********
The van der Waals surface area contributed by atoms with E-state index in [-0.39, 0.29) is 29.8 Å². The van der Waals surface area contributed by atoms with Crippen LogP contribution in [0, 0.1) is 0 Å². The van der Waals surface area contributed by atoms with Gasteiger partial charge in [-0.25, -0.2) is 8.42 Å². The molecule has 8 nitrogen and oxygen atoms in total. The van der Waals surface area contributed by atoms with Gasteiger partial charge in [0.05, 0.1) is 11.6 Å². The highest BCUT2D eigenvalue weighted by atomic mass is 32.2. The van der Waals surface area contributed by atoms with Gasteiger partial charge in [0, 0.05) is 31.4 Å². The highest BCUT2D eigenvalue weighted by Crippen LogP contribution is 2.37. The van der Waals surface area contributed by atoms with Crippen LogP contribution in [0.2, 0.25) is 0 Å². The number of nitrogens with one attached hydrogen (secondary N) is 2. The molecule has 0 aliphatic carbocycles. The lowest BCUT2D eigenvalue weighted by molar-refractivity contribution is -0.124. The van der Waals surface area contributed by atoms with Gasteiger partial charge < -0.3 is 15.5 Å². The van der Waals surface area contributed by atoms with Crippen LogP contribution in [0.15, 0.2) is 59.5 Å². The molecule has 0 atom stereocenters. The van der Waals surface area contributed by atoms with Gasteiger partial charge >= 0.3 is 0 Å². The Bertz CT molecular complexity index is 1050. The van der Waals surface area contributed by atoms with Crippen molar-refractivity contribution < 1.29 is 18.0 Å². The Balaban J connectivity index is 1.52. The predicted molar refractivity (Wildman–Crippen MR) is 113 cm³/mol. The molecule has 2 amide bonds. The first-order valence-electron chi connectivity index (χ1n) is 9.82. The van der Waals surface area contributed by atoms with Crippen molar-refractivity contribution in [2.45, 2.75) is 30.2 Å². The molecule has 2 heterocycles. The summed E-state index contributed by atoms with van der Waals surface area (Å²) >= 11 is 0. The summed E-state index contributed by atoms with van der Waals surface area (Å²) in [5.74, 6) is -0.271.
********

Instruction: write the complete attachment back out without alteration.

The van der Waals surface area contributed by atoms with E-state index in [-0.39, 0.29) is 29.8 Å². The van der Waals surface area contributed by atoms with Crippen LogP contribution in [0, 0.1) is 0 Å². The van der Waals surface area contributed by atoms with Gasteiger partial charge in [-0.25, -0.2) is 8.42 Å². The molecule has 8 nitrogen and oxygen atoms in total. The van der Waals surface area contributed by atoms with Gasteiger partial charge in [0.05, 0.1) is 11.6 Å². The highest BCUT2D eigenvalue weighted by atomic mass is 32.2. The van der Waals surface area contributed by atoms with Gasteiger partial charge in [0, 0.05) is 31.4 Å². The highest BCUT2D eigenvalue weighted by Crippen LogP contribution is 2.37. The van der Waals surface area contributed by atoms with Crippen LogP contribution in [0.2, 0.25) is 0 Å². The number of nitrogens with one attached hydrogen (secondary N) is 2. The molecule has 0 aliphatic carbocycles. The lowest BCUT2D eigenvalue weighted by molar-refractivity contribution is -0.124. The van der Waals surface area contributed by atoms with Gasteiger partial charge < -0.3 is 15.5 Å². The van der Waals surface area contributed by atoms with Crippen LogP contribution in [0.15, 0.2) is 59.5 Å². The molecule has 0 atom stereocenters. The van der Waals surface area contributed by atoms with Gasteiger partial charge >= 0.3 is 0 Å². The Bertz CT molecular complexity index is 1050. The van der Waals surface area contributed by atoms with Crippen molar-refractivity contribution < 1.29 is 18.0 Å². The Balaban J connectivity index is 1.52. The predicted molar refractivity (Wildman–Crippen MR) is 113 cm³/mol. The molecule has 2 amide bonds. The first-order valence-electron chi connectivity index (χ1n) is 9.82. The van der Waals surface area contributed by atoms with Crippen molar-refractivity contribution in [2.45, 2.75) is 30.2 Å². The molecule has 2 heterocycles. The summed E-state index contributed by atoms with van der Waals surface area (Å²) >= 11 is 0. The summed E-state index contributed by atoms with van der Waals surface area (Å²) in [5.74, 6) is -0.271.